"It is much easier to proclaim dislike for a popular movie than to admit to liking an uncool movie," blogged the Self-Styled Siren
the other day, issuing a challenge for people to fess up to their uncoolest tastes. She laid down some ground rules:—
"By uncool, the Siren doesn't mean "slightly offbeat" or "quirky" or "underrated." She means "courting hoots of derision from critical colleagues." Picking a lesser work of a widely admired auteur doesn't cut it, because after all, even late Hawks is still Hawks. And picking a film that was once lambasted, but is no longer, is also not exactly what the Siren had in mind. When the estimable Girish Shambu called for one of the first blogathons, and designed it around Showgirls--now that's what I'm talking about. Larry Aydlette on the great Burt Reynolds, Dennis Cozzalio resurrecting 1941; these kinds of judgments take some nerve. Others like Glenn Kenny speaking up for the reviled Ishtar also count."
Most of the Siren's pics are too old to count (how can you feel shut out of any consensus on Susan Hayward? I would be hard pressed to find amongst my friends anyone with an opinion
of Susan Hayward, good or bad), and while I can't quite echo her bravery with regard to Merchant Ivory movies, I did catch Room With A View the other day and was taken aback by its infectious high spirits (also taken aback by the number of bare English arses it contained. Seriously. Have you seen it recently? It's probably got more bare English arses than any movie, ever). But off the top of my head, I came up with the following films, their uncoolness not a camp indulgence, but a weary badge of (sort of) honour.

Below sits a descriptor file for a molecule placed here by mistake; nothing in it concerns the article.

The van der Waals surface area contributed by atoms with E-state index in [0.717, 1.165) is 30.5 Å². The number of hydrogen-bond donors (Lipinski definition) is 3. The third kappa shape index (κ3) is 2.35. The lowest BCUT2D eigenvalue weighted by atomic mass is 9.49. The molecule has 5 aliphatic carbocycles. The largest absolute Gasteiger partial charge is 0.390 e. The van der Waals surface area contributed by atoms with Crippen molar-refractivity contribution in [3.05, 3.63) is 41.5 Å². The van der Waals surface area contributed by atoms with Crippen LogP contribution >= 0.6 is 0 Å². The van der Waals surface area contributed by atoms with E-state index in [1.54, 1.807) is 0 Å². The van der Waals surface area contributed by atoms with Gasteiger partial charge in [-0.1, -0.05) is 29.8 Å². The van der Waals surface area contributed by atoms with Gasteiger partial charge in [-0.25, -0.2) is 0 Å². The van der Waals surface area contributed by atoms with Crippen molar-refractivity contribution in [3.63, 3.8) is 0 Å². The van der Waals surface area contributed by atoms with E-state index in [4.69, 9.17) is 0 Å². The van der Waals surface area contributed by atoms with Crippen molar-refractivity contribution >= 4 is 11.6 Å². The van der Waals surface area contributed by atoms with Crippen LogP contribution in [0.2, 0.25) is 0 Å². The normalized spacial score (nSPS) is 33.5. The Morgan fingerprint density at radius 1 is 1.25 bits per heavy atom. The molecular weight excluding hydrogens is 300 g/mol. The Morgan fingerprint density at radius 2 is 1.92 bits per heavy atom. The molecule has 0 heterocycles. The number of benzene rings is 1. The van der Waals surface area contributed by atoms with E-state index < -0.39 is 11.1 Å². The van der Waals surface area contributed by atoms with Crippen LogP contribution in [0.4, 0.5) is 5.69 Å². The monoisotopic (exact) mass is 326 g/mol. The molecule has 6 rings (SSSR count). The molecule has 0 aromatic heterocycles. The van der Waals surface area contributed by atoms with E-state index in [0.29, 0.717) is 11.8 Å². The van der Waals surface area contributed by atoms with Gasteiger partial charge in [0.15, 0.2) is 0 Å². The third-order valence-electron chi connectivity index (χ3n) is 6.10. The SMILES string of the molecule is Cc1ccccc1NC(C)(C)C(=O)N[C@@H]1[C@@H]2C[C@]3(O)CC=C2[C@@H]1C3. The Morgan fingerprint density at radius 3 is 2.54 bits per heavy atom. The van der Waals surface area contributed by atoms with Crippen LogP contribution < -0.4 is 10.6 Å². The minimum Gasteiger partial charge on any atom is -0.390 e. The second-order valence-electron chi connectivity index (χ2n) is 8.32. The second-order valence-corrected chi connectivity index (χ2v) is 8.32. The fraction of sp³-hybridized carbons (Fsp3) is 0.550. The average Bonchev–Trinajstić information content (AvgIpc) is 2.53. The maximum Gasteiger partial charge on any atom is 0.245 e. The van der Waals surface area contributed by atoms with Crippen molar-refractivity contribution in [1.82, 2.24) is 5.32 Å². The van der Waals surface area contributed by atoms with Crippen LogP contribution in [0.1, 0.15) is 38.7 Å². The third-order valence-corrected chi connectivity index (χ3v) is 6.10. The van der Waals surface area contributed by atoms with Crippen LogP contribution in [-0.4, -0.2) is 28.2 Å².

— Footloose. One number in particular: 'Let's Hear it For The Boy'. What can I say? The theme song every sulky, alienated teenage boy dreams of hearing.
— The Bridges of Madison County. The only film that has ever made me honk like a sealion. Also the only film I can think of recently where they were genuinely in love and genuinely had to leave one another. It's making me sad just to think about it.
— Titanic. My wife still looks at me funny when this one comes up.
— Avatar, too, for that matter. A lifetime of mockery awaits me. It's okay. I am strong.
— Rocky. The scene in the pet shop. Back when Stallone was a contender. (I also liked the flashes of old glory in the most recent Rocky.)
— In Her Shoes. Liked it a lot. Didn't even think it was too long. Another hour and I'd still have been there, hand in my popcorn.
— Kevin Costner in Tin Cup. Kevin Costner generally, in fact. I love him best with women that are smarter than him. Not sure what that says.
— Terms of Endearment. I am a big fan of James L Brooks and even dragged a friend along to see Spanglish. By which standards Endearment does not look too bad at all. In fact, I will go to bat for this film. Any time. Any where. Any hoo.
— Anything with Kurt Russell and Goldie Hawn
Any others, people?
Hmm this is revealing....ReplyDelete
I agree about Kevin Costner,my favourite is Bull Durham.
Others that spring to mind are
-Officer and a Gentleman. It's pure cheese but I love the ending.
-Road Trip. The scene where he 'gives' a semen sample makes me laugh hysterically everytime.
Out of Africa. Enough said.
I am so with you on An Officer and a Gentleman. Deborah Winger seems to be at her very best in slightly embarrassing movies.ReplyDelete
The ultimate film on this list would have had *both* Deborah Winger and Kevin Costner. The studio execs missed a beat with that one.
I squirm ( with glee) just thinking about it.....